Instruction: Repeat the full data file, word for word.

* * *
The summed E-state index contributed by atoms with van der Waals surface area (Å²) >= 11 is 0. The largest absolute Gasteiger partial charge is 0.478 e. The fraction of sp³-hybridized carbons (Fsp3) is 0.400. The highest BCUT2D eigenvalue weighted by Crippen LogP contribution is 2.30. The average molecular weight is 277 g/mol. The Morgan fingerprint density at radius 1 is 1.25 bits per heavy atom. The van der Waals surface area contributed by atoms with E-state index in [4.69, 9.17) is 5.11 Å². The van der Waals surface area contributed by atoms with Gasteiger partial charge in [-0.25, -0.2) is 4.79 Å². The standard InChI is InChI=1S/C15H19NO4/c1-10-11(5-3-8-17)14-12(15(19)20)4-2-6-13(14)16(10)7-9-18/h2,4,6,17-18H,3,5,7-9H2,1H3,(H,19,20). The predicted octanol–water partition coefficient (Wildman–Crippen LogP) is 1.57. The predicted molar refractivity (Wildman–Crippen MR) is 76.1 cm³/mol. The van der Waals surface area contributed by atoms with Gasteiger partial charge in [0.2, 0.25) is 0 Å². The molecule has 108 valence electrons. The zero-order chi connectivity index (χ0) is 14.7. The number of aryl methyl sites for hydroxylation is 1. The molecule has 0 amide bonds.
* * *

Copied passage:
The summed E-state index contributed by atoms with van der Waals surface area (Å²) >= 11 is 0. The largest absolute Gasteiger partial charge is 0.478 e. The fraction of sp³-hybridized carbons (Fsp3) is 0.400. The highest BCUT2D eigenvalue weighted by Crippen LogP contribution is 2.30. The average molecular weight is 277 g/mol. The Morgan fingerprint density at radius 1 is 1.25 bits per heavy atom. The van der Waals surface area contributed by atoms with E-state index in [4.69, 9.17) is 5.11 Å². The van der Waals surface area contributed by atoms with Gasteiger partial charge in [-0.25, -0.2) is 4.79 Å². The standard InChI is InChI=1S/C15H19NO4/c1-10-11(5-3-8-17)14-12(15(19)20)4-2-6-13(14)16(10)7-9-18/h2,4,6,17-18H,3,5,7-9H2,1H3,(H,19,20). The predicted octanol–water partition coefficient (Wildman–Crippen LogP) is 1.57. The predicted molar refractivity (Wildman–Crippen MR) is 76.1 cm³/mol. The van der Waals surface area contributed by atoms with Gasteiger partial charge in [0.2, 0.25) is 0 Å². The molecule has 108 valence electrons. The zero-order chi connectivity index (χ0) is 14.7. The number of aryl methyl sites for hydroxylation is 1. The molecule has 0 amide bonds.